It is the shortest day of the year, which means it’s winter. Winter where I am means shorter days, more clouds, rain, cold, a lot of wind, and no snow.
To me, winter also means depression. I get up and it’s dark. I get home and it’s dark. The dog gets a walk in the dark (and by walk I mean I let her loose in a paddock while I feed up). I don’t want to do anything. My weekends are filled with lie ins and days cuddled up on the couch.
Seasonal Affective Disorder is an encroaching depression that exists in autumn and winter and alleviates in spring and summer. It’s often characterised by a change in sleeping patterns – typically to sleeping too much. Some people have a craving for carbohydrates and an increase in weight, others will lose their appetite and lose weight. Many still will have feelings of uselessness, an unwillingness or no desire to do things they once found enjoyable, and intense restlessness.
To me, winter means exhaustion and an overwhelming feeling of sadness. It means sleeping more, a reluctance to move or get out of bed, or do anything at all. It means days of intensely painful restlessness where I want to get in my car and drive anywhere it doesn’t matter but an inability to do so. It means a longing to move, to uplift my entire life and disappear off into the mountains, or by the sea. All this, and a feeling of hopelessness.
It’s agonising. It is physically painful. I twitch a lot, and it is one of the few occasions where I vocalise with little hums or grunts. I’m not as able to regulate my anxiety as I normally can, and auditory input easily overwhelms me.
This year I’ve taken steps to reduce the effects of SAD, with daily vitamin D and magnesium supplements. I spend a bit of time in my noise cancelling headphones with happy music on, and make sure I’m relaxed enough to go to bed in good time. The addition of 5 minutes of meditation first thing in the morning has helped me regulate myself a lot better than the last years. It’s not got it under control – that will be because it’s simply exacerbating a pre-existing depression rather than existing by itself – but it has improved things enough that I can manage.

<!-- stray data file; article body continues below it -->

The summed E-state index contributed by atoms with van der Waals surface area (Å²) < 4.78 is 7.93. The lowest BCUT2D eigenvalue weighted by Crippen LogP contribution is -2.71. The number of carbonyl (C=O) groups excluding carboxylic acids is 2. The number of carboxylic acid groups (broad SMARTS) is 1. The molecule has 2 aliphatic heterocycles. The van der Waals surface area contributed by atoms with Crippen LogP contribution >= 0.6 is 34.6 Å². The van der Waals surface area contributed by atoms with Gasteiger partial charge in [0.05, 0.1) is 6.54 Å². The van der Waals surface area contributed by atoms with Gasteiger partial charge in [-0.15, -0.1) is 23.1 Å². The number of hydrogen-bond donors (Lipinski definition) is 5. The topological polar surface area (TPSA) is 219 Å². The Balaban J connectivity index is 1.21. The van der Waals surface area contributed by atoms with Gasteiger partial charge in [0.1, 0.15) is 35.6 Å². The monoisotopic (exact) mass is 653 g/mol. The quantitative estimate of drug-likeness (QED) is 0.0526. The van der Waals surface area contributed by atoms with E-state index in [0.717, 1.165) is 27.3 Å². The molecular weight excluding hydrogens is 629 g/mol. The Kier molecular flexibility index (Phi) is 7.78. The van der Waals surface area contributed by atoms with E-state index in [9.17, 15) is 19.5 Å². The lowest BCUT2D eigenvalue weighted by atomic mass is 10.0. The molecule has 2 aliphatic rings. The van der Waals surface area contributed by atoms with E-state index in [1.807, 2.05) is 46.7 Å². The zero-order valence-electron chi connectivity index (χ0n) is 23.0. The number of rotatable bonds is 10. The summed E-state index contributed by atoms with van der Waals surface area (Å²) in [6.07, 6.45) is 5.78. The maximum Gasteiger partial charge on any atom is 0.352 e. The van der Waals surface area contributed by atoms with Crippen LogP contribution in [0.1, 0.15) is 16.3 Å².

There are other treatments out there – light therapy is one of them, and I know a number of people who are looking into the proper light set-ups. Cognitive behaviour therapy does help (with the right therapist for you, which may not be the therapist you’re seeing, you’ve just seen, or who your friend is seeing). So does medication. If you’re struggling through winter and you just want to be an amorphous blob, take a tiny step and next time you’re at the supermarket (and can afford to), pick up a container of vitamin D pills and take one with dinner each night (do not take it with or around caffeine). It may give you just enough energy to be able to get more help.